Warren claims he made her look at photos of other women candidates for clerkships and rate them by their attractiveness, reserving a special shelf in his office for photos of himself with his prettiest clerks. She also says he was a hardcore #MeToo skeptic, especially towards Kozinski’s accusers. He disparaged one, allegedly, by sneering that she was too unattractive to ogle — then, later, said the same thing to Warren about her own prior experiences with harassment.
In an effort to appeal to his humanity, I tried to describe instances when I personally had been harassed and how those incidents had harmed me. The anecdotes I recounted included: learning on my last day of an internship after college that there had been a bet among colleagues in the office about whether I would sleep with my male supervisor; being chased down York Avenue by a stranger while screaming until a cab driver stopped to help me; and working as a paralegal at a law firm when an intoxicated associate came by my cubicle one night, placed his arms over it, and blocked my exit until I picked up the phone and told him that I would dial 911 if he did not leave. I explained to the judge that I had not reported these incidents, but that they had still hurt and frightened me, and affected the way I moved through the world. Judge Reinhardt became enraged. He yelled at me to stop speaking, and said that none of what I had just said was true. He explained to me that I had never been sexually harassed because no one had ever been sexually attracted to me. He said that to the extent that I believed I was sexually harassed, it was because men wanted to silence me and used harassment to do so—which, he added, was within their rights to free speech.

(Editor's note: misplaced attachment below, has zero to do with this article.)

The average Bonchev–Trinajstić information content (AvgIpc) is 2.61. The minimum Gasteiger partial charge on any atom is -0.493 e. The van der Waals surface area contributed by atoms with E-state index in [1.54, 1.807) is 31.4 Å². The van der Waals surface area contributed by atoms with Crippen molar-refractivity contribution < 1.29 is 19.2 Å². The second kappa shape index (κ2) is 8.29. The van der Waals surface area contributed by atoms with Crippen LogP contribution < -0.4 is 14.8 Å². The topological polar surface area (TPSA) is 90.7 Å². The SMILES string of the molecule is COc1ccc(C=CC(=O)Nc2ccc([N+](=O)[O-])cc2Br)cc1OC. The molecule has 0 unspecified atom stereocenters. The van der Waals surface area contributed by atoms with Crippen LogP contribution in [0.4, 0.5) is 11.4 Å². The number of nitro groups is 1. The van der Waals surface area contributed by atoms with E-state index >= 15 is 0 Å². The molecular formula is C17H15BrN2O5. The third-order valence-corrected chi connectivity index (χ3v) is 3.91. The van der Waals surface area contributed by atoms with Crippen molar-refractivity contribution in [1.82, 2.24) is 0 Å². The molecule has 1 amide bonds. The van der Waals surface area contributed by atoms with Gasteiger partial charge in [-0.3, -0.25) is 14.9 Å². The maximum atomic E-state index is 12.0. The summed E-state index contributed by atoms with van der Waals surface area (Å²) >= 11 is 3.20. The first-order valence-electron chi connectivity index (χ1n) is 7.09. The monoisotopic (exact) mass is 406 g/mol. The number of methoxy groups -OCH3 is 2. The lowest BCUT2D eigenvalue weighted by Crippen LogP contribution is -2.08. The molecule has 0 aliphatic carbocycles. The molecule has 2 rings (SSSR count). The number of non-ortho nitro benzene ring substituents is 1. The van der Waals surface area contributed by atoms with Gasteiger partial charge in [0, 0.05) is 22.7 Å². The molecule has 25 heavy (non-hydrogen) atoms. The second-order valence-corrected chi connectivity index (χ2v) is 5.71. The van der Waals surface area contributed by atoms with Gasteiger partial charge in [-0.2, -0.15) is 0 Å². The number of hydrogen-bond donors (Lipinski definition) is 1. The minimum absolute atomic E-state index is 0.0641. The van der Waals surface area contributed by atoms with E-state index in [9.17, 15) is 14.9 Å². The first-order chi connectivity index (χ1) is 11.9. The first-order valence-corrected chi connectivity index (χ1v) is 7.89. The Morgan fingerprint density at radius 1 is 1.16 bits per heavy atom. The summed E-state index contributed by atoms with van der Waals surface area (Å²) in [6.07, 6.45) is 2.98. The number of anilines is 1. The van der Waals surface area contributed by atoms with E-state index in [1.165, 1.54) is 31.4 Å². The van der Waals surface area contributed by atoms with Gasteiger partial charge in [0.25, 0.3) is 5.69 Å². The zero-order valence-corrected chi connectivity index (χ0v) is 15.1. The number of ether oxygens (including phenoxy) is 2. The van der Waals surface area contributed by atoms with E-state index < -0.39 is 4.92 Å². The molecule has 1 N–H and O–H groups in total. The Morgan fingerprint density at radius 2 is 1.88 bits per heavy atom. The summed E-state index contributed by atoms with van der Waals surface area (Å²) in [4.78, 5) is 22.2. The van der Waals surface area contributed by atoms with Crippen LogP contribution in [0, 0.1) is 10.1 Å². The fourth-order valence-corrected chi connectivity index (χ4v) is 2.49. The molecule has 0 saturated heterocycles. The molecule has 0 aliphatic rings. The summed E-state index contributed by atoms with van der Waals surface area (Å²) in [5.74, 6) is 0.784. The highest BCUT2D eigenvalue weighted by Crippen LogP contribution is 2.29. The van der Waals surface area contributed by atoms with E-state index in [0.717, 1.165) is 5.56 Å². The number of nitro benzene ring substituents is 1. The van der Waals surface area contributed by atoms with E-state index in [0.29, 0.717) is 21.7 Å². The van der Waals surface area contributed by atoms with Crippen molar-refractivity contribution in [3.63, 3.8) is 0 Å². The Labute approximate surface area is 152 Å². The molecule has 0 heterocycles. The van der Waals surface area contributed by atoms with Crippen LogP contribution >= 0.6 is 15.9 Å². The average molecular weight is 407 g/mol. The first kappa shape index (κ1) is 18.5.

He passed away in March 2018.
How many people knew? Warren claims she was warned by a former Reinhardt clerk before accepting the job that she should prepare for “your grandfather’s sexism,” and that someone else told her that he preferred when women candidates wore skirts. She confided in a different Reinhardt clerk — a man — after the judge’s death about what went on and the other clerk supposedly said he never saw any misconduct, but he also never broached the subject with Warren again. She has a theory why: